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New Tricks for Finding Hidden Eye Disease

eyes, visionAn imaging analysis technique, developed to detect defects in semiconductors, is being used to diagnose the eye problems associated with diabetes over the Internet.

Pictures of patients' retinas (the inner surface of the eye) are uploaded to a server that compares them to a database of thousands of other images of healthy and diseased eyes. Algorithms can assign a disease level to the new eye image by looking at factors such as damage to blood vessels.

Right now, an ophthalmologist double checks the system's work, but the algorithms could be diagnosing patients on its own within three months. In other words, it will go beyond telemedicine, in which physicians connect to patients through data networks, to automated medicine.

There are many advantages to this -- patients get faster, cheaper care and doctors can spend their time treating patients that have already been identified as having a problem.
Dr. Mercola's Comments:
Most of you are aware that I am a great fan of technology, especially when it is applied to improve your health.

Automated diagnosis, the kind that takes place without a doctor being present, isn’t widely accepted or used in the health care field, largely because in most cases there are far too many variables, for a computer to be accurate.

However  diabetic retinopathy, a degenerative eye condition that can cause vision loss in people with diabetes, appears to be an exception.

Ophthalmologist Edward Chaum of the University of Tennessee has essentially transferred his knowledge of what to look for to detect diabetic retinopathy in patients’ retinal images to a computer program.

A patient’s eye photo is then uploaded to the server and compared to a database of thousands of other images of healthy and diseases eyes. Algorithms are used to assign a disease level to the retinal images, which are especially suitable for computer analysis because they have well-defined areas of light and dark that a computer can easily distinguish.

The automated system can reportedly correctly identify the images in 90-98 percent of diabetic patients, and even labels them on a retinopathy disease scale from healthy to severe.

This is one instance where it seems this new technology could really shine.

Why could this automated system be so useful?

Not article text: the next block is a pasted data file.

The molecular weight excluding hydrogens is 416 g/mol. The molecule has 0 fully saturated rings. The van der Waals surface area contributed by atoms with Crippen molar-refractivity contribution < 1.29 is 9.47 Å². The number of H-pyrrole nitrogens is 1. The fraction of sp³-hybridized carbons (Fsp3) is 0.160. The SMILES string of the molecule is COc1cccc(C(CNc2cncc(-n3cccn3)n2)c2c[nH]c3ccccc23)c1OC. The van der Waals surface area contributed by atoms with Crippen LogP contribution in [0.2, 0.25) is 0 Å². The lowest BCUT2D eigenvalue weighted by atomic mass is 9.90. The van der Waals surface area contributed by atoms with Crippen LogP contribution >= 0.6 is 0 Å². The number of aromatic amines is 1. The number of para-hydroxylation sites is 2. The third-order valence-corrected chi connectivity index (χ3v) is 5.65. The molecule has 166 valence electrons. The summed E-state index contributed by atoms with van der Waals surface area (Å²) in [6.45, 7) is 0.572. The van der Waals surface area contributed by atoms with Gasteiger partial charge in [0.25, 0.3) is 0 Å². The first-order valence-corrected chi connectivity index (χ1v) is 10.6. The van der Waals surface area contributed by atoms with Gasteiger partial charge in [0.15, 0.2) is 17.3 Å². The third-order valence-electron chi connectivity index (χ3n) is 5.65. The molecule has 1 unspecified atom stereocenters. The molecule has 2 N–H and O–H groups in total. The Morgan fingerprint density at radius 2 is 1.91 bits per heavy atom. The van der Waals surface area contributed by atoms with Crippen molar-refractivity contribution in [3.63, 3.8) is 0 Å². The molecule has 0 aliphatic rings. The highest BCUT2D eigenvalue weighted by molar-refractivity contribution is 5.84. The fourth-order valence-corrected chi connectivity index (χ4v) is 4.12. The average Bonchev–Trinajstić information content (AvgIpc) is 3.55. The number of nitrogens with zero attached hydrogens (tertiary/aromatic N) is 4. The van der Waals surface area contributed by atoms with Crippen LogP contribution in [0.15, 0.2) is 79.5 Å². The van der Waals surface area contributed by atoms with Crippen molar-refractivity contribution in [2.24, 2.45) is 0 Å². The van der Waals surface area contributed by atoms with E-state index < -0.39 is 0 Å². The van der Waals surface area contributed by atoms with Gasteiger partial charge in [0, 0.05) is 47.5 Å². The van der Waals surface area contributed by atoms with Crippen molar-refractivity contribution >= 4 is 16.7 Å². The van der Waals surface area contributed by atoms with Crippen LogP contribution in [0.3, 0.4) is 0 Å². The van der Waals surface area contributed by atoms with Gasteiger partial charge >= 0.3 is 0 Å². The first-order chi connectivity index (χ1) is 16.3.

Essentially it takes the doctor out of the equation, at least initially. This allows for a greatly accelerated and far less expensive process than a human diagnosis.

This could not only save countless unnecessary doctor’s appointments, but it could help someone receive assistance who might not have done so otherwise. In the case of diabetic retinopathy, for instance, because diabetes rates are growing at such enormous rates, the number of people needing to be screened for this eye disease could overwhelm the number of ophthalmologists available, especially in rural or poor areas.

While I’m not always a fan of rushing to your doctor, if left untreated diabetic retinopathy can cause blindness and other problems, and it shouldn’t be ignored.

A Brief Overview of Diabetic Retinopathy

Nearly 8 percent of the U.S. population, or 24 million people, has diabetes, and another 57 million have pre-diabetes, which puts them at an increased risk of the disease.

Aside from increasing your risk of heart disease, kidney disease, skin disorders and nerve damage, diabetes can cause serious eye problems, including diabetic retinopathy.

In diabetic retinopathy, high levels of sugar in your blood damage blood vessels in your eyes. When your body tries to repair this damage, it creates new capillaries. But the capillaries often grow in the wrong place, worsening the condition.

At first the disorder may cause no symptoms or only mild vision problems, but it can progress to blindness. This disorder is actually one of the leading causes of blindness in adults in the United States, and up to 45 percent of U.S. adults diagnosed with diabetes have some degree of diabetic retinopathy, according to the National Eye Institute.

The longer you have diabetes, the greater your risk of diabetic retinopathy becomes, and once damage to your vision has occurred it can be difficult to treat.

How to Protect Your Vision if You Have Diabetes

The best route you have to protecting your eyes if you have diabetes is to control your insulin levels through optimal diet and exercise ASAP.
And there’s good news because type 2 diabetes is virtually 100 percent reversible and avoidable by doing the following two things:

1. Exercising frequently
2. Adopting an eating plan that emphasizes good fats, protein and non-grain carbohydrates (vegetables) -- and AVOIDS sugars and grains

For even more detailed information, please see my diabetes resource page, How to Finally make Type 2 Diabetes Disappear, and start to follow the lifestyle program explained in Take Control of Your Health.

+ Sources and References